Sure, your city, region, or municipality may have assured you that your drinking water is clean and fit for consumption and they may whole-heartedly believe that, but let's face it, they are not exactly experts in how their "clean" water affects the vitality of the human body. In fact, most of them probably have NO idea that your body is estimated to be made up of 70 percent water, and physiological functions absolutely rely on pure water for proper function (including your brain).
So, it's not exactly something you want to screw up. Yet millions are doing so everyday in North America, to the detriment of their body and brain.
Let's nip that in the bud now. Here is the good, the bad, and the ugly (in reverse order) of water sources today.
Hopefully by this point you have discovered that the public water supply is the farthest thing from healthy drinking water. Fraught with various toxins and contaminants like fluoride, chlorine, heavy metals (lead, mercury, aluminum), medication residue, insecticides, herbicides, and PFASs (Poly- and Perfluoroalkyl Substances from industrial sites), this water systematically destroys your body and brain.
These contaminants can result in lowered IQ, thyroid issues, behavioral problems, fatigue, weakness, increased cavities, bone fractures, and allergies just to name a few.
Not only is this water heavily contaminated, it is also "dead" water, meaning there are virtually no minerals left in it.
This is why tap water gets a big fat F rating and would be considered part of the "ugly" category.
Plastic bottled water
Bottled water took off as we became more aware of the importance of hydrating ourselves regularly, and didn't want the inconvenience of carrying our own supply. However, like most man-made projects, there is a sinister component that does not make this a reliable option.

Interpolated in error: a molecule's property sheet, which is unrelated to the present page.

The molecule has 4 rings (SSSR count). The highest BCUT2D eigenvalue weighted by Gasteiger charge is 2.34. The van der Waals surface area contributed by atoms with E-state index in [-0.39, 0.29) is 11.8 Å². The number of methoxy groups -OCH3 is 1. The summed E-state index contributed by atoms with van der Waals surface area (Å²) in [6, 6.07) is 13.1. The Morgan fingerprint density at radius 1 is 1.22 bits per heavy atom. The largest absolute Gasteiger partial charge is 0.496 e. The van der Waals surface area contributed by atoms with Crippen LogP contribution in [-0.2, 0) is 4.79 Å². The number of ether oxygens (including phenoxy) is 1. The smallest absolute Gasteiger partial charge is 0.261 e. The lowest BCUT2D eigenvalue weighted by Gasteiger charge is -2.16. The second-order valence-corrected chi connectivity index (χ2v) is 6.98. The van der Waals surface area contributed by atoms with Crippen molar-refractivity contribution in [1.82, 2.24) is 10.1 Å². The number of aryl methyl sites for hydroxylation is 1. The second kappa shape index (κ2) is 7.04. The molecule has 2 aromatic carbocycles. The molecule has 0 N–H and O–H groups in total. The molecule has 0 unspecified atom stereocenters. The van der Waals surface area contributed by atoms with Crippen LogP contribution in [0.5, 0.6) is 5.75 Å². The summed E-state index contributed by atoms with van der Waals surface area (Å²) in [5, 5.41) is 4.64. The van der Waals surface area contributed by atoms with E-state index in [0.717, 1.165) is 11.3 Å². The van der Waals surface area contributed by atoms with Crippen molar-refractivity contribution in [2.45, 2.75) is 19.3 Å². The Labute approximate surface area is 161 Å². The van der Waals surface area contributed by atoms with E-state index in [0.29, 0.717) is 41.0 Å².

First of all, many popular brands of bottled water have been found to actually get their water from public or municipal water sources, which automatically puts those brands in the tap water category. Secondly, due to poorly cured plastics being used to fill these bottles with municipal tap water, you end up with another formidable toxin, xenoestrogens, which are known to artificially raise estrogen levels which can eventually lead to fibroids, ovarian cysts, endometriosis, and some cancers.
As a result of these toxins, the pH of these plastic bottled waters come in quite acidic (6-6.5) states. When sourcing good water, the pH should be between approximately 7.2 – 8.5 pH. High quality bottled waters (often in glass) taken from natural springs are usually within these values and can be considered quality sources. Be careful though – labeling is tricky and many claim it's "spring water" when it really isn't. To get an example of a bottled water that is truly sourced from springs, check out Poland Springs water.
For the majority of the plastic bottled waters containing tap water and swimming in xenoestrogens, you get an F rating as well. For those with real spring water but in plastic, you get a C. Natural spring water in glass bottles, you move to the head of the glass – you get an A!
Distilled water is an acceptable approach to getting your hands on clean water, but certainly has its drawbacks. Since it is more acidic due to the lack of minerals, it certainly is not one of your best options, unless you have no access to efficient filtration systems.
If you do drink distilled water, make sure to add some minerals back into it by adding a pinch of high quality Himalayan sea salt, or these mineral drops.
Drinking distilled water with no modifications gets a C+ rating, as at least it is devoid of contaminants. Adding in minerals, you can move up to a B+.